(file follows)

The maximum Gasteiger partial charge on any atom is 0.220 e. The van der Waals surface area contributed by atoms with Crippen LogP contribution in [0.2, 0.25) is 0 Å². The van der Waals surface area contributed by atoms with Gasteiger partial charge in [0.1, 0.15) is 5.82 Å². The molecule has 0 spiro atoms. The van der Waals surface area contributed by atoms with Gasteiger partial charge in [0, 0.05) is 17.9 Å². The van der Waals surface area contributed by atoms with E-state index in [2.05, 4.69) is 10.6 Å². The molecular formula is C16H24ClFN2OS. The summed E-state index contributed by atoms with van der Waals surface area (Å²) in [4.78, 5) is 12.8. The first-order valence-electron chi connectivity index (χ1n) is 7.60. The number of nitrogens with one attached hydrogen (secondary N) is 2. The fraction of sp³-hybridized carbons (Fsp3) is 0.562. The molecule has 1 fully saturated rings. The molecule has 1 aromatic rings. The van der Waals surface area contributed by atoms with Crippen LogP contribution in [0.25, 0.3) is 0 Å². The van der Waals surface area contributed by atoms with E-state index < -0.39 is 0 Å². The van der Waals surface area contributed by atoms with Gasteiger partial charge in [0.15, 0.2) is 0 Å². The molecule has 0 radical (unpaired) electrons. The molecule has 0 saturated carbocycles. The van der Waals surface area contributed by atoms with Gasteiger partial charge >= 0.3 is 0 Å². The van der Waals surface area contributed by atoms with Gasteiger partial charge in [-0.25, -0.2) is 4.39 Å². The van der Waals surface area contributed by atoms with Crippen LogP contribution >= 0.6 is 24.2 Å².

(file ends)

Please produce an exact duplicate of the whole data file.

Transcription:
The maximum Gasteiger partial charge on any atom is 0.220 e. The van der Waals surface area contributed by atoms with Crippen LogP contribution in [0.2, 0.25) is 0 Å². The van der Waals surface area contributed by atoms with Gasteiger partial charge in [0.1, 0.15) is 5.82 Å². The molecule has 0 spiro atoms. The van der Waals surface area contributed by atoms with Gasteiger partial charge in [0, 0.05) is 17.9 Å². The van der Waals surface area contributed by atoms with E-state index in [2.05, 4.69) is 10.6 Å². The molecular formula is C16H24ClFN2OS. The summed E-state index contributed by atoms with van der Waals surface area (Å²) in [4.78, 5) is 12.8. The first-order valence-electron chi connectivity index (χ1n) is 7.60. The number of nitrogens with one attached hydrogen (secondary N) is 2. The fraction of sp³-hybridized carbons (Fsp3) is 0.562. The molecule has 1 fully saturated rings. The molecule has 1 aromatic rings. The van der Waals surface area contributed by atoms with Crippen LogP contribution in [0.25, 0.3) is 0 Å². The van der Waals surface area contributed by atoms with E-state index < -0.39 is 0 Å². The van der Waals surface area contributed by atoms with Gasteiger partial charge in [0.15, 0.2) is 0 Å². The molecule has 0 radical (unpaired) electrons. The molecule has 0 saturated carbocycles. The van der Waals surface area contributed by atoms with Gasteiger partial charge >= 0.3 is 0 Å². The van der Waals surface area contributed by atoms with Gasteiger partial charge in [-0.25, -0.2) is 4.39 Å². The van der Waals surface area contributed by atoms with Crippen LogP contribution >= 0.6 is 24.2 Å².